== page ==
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Article
January 1916

NATURE AND QUANTITATIVE DETERMINATION OF THE REDUCING SUBSTANCE IN NORMAL AND PATHOLOGIC CEREBROSPINAL FLUID

Author Affiliations

NEW YORK
From the Children's Wards and the Pathological Laboratory, Bellevue Hospital, New York.

Am J Dis Child. 1916;XI(1):1-10. doi:10.1001/archpedi.1916.04110070004001
Abstract

I. INTRODUCTION  During the past year we have had opportunity to make a series of quantitative determinations of the reducing power of various specimens of normal and pathologic cerebrospinal fluid, and also to carry out certain observations concerning the nature of the reducing substance. The data thus derived serve as the basis of this communication.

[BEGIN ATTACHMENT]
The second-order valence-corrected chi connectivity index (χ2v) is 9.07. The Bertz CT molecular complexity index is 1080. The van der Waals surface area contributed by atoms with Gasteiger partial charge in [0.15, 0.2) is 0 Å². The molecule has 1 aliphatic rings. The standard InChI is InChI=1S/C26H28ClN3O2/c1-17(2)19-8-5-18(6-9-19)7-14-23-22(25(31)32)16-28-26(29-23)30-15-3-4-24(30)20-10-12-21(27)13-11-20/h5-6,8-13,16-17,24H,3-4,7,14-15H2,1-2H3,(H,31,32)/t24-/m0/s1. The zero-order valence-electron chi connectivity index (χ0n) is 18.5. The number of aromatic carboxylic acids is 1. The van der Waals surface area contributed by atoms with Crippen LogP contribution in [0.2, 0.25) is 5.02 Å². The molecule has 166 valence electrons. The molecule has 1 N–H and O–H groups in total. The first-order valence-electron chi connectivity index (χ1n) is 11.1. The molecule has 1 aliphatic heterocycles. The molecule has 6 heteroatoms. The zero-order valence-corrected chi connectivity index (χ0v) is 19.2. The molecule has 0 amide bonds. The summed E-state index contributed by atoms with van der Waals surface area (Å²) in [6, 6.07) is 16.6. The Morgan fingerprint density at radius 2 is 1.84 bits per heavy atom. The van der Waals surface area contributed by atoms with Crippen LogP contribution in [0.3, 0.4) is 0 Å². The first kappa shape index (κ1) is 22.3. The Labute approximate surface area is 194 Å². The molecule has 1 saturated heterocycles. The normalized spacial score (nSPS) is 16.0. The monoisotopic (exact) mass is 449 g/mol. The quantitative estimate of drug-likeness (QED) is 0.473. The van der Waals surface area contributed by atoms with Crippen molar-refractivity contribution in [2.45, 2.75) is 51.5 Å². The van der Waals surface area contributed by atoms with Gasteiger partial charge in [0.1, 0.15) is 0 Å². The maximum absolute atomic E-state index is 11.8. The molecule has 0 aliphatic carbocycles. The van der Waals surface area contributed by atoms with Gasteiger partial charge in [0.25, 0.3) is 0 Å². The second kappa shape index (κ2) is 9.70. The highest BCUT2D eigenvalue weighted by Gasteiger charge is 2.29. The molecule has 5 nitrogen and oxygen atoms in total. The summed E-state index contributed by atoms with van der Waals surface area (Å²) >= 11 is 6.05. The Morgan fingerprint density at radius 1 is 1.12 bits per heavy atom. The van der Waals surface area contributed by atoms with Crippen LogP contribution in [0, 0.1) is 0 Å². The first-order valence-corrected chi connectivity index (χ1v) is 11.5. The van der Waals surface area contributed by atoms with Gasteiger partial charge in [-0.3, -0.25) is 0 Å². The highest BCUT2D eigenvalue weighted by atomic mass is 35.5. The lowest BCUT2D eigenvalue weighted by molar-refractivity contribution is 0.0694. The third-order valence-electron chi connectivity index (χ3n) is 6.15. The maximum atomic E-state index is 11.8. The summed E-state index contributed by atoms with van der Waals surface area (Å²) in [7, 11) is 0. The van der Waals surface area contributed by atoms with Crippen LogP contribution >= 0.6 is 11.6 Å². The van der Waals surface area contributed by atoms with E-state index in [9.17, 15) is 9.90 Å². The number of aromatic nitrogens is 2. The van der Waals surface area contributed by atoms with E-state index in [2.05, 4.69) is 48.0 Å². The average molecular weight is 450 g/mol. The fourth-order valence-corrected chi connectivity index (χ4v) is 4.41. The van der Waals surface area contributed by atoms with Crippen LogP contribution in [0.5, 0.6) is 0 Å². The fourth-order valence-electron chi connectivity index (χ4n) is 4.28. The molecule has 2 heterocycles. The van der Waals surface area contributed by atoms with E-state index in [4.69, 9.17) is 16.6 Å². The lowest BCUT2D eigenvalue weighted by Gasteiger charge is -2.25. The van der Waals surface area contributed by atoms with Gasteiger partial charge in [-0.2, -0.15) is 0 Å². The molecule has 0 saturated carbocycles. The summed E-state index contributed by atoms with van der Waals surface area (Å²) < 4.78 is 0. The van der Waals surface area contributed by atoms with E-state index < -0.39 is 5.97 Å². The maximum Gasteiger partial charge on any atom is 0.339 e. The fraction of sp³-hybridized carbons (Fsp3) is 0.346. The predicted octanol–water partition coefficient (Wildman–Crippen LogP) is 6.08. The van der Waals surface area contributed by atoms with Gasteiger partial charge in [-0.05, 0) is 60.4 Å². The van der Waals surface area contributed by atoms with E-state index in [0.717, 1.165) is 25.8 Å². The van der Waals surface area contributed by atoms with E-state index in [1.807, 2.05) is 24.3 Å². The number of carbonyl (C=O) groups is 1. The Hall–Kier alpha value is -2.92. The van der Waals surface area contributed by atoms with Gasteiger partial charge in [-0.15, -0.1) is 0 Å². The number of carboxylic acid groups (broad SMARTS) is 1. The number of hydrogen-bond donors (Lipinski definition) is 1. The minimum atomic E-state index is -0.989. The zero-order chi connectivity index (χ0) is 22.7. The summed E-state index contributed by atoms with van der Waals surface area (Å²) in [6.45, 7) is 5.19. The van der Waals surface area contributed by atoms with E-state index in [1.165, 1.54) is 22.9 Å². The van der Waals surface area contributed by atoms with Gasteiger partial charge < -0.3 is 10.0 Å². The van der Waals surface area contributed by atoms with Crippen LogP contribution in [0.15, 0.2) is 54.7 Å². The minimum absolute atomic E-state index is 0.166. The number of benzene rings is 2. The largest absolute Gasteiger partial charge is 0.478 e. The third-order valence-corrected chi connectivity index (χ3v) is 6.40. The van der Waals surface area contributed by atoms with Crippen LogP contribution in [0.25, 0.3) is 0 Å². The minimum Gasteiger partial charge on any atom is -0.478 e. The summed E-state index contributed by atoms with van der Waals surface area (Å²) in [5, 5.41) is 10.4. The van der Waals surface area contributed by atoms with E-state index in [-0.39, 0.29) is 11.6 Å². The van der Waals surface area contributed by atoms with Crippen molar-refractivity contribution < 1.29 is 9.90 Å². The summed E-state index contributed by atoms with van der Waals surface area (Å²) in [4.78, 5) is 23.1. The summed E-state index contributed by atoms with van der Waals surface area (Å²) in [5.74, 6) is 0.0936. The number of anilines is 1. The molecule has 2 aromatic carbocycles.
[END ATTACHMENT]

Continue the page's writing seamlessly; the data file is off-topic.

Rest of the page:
II. THE NATURE OF THE REDUCING SUBSTANCE  It is generally assumed that the reducing agent in cerebrospinal fluid is dextrose—the sugar of blood and body fluids. A review of the literature, however, discloses that there has been considerable divergence of opinion. Halliburton,1 whose views are quoted in several current textbooks, concluded that the reducing substance was pyrocatechin or a pyrocatechin derivative. Connall2 states that it is galactose, although he gives no references or experimental data to uphold this view. The observations of Nawratski,3 Zdarek,4 Rossi5 and others, however, indicate that

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